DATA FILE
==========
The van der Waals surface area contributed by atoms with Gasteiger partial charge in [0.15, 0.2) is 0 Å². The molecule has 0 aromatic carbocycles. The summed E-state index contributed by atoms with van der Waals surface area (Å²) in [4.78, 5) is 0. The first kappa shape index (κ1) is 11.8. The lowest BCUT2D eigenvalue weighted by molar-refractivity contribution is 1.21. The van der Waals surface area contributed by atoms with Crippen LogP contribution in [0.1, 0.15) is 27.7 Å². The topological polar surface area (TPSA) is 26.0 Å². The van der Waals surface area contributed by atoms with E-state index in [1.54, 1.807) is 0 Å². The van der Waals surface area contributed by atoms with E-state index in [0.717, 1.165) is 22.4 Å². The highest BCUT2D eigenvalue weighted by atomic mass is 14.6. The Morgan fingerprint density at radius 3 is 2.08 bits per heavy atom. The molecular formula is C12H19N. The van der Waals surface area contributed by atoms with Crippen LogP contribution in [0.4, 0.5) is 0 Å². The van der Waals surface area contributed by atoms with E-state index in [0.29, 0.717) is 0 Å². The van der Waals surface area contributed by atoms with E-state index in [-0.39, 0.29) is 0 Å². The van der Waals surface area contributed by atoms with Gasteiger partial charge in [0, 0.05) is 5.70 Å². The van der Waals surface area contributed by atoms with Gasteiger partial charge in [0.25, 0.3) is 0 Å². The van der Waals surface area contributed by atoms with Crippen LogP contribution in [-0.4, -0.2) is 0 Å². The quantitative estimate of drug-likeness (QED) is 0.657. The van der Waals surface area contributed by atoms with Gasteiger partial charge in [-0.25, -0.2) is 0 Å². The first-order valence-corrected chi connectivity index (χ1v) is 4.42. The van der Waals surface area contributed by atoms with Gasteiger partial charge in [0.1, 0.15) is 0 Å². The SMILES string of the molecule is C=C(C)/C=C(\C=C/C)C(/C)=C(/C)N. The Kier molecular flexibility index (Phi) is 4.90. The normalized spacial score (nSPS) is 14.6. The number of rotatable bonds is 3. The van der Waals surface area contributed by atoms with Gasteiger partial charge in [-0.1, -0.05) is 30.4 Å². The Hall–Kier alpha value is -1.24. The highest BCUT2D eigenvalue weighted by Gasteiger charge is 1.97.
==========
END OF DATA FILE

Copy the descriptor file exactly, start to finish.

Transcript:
The van der Waals surface area contributed by atoms with Gasteiger partial charge in [0.15, 0.2) is 0 Å². The molecule has 0 aromatic carbocycles. The summed E-state index contributed by atoms with van der Waals surface area (Å²) in [4.78, 5) is 0. The first kappa shape index (κ1) is 11.8. The lowest BCUT2D eigenvalue weighted by molar-refractivity contribution is 1.21. The van der Waals surface area contributed by atoms with Crippen LogP contribution in [0.1, 0.15) is 27.7 Å². The topological polar surface area (TPSA) is 26.0 Å². The van der Waals surface area contributed by atoms with E-state index in [1.54, 1.807) is 0 Å². The van der Waals surface area contributed by atoms with E-state index in [0.717, 1.165) is 22.4 Å². The highest BCUT2D eigenvalue weighted by atomic mass is 14.6. The Morgan fingerprint density at radius 3 is 2.08 bits per heavy atom. The molecular formula is C12H19N. The van der Waals surface area contributed by atoms with Crippen LogP contribution in [0.4, 0.5) is 0 Å². The van der Waals surface area contributed by atoms with E-state index in [0.29, 0.717) is 0 Å². The van der Waals surface area contributed by atoms with E-state index in [-0.39, 0.29) is 0 Å². The van der Waals surface area contributed by atoms with Gasteiger partial charge in [0, 0.05) is 5.70 Å². The van der Waals surface area contributed by atoms with Gasteiger partial charge in [0.25, 0.3) is 0 Å². The van der Waals surface area contributed by atoms with Crippen LogP contribution in [-0.4, -0.2) is 0 Å². The quantitative estimate of drug-likeness (QED) is 0.657. The van der Waals surface area contributed by atoms with Gasteiger partial charge in [-0.25, -0.2) is 0 Å². The first-order valence-corrected chi connectivity index (χ1v) is 4.42. The van der Waals surface area contributed by atoms with Gasteiger partial charge in [0.1, 0.15) is 0 Å². The SMILES string of the molecule is C=C(C)/C=C(\C=C/C)C(/C)=C(/C)N. The Kier molecular flexibility index (Phi) is 4.90. The normalized spacial score (nSPS) is 14.6. The number of rotatable bonds is 3. The van der Waals surface area contributed by atoms with Gasteiger partial charge in [-0.1, -0.05) is 30.4 Å². The Hall–Kier alpha value is -1.24. The highest BCUT2D eigenvalue weighted by Gasteiger charge is 1.97.